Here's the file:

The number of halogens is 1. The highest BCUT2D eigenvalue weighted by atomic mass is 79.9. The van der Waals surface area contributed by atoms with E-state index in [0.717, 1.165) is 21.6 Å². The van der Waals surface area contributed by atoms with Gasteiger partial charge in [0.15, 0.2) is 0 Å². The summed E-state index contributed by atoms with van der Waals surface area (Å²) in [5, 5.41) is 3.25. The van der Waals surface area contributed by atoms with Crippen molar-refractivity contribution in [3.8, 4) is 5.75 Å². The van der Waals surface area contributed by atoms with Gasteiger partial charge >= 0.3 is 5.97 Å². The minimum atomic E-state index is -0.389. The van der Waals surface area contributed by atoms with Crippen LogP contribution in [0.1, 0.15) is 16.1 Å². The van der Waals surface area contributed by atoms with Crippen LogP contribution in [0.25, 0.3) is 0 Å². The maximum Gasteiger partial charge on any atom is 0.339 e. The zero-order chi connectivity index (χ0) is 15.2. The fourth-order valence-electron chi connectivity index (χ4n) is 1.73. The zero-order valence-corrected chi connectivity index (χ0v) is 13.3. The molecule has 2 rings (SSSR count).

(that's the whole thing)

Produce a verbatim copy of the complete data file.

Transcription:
The number of halogens is 1. The highest BCUT2D eigenvalue weighted by atomic mass is 79.9. The van der Waals surface area contributed by atoms with E-state index in [0.717, 1.165) is 21.6 Å². The van der Waals surface area contributed by atoms with Gasteiger partial charge in [0.15, 0.2) is 0 Å². The summed E-state index contributed by atoms with van der Waals surface area (Å²) in [5, 5.41) is 3.25. The van der Waals surface area contributed by atoms with Crippen molar-refractivity contribution in [3.8, 4) is 5.75 Å². The van der Waals surface area contributed by atoms with Gasteiger partial charge >= 0.3 is 5.97 Å². The minimum atomic E-state index is -0.389. The van der Waals surface area contributed by atoms with Crippen LogP contribution in [0.1, 0.15) is 16.1 Å². The van der Waals surface area contributed by atoms with Crippen LogP contribution in [0.25, 0.3) is 0 Å². The maximum Gasteiger partial charge on any atom is 0.339 e. The zero-order chi connectivity index (χ0) is 15.2. The fourth-order valence-electron chi connectivity index (χ4n) is 1.73. The zero-order valence-corrected chi connectivity index (χ0v) is 13.3. The molecule has 2 rings (SSSR count).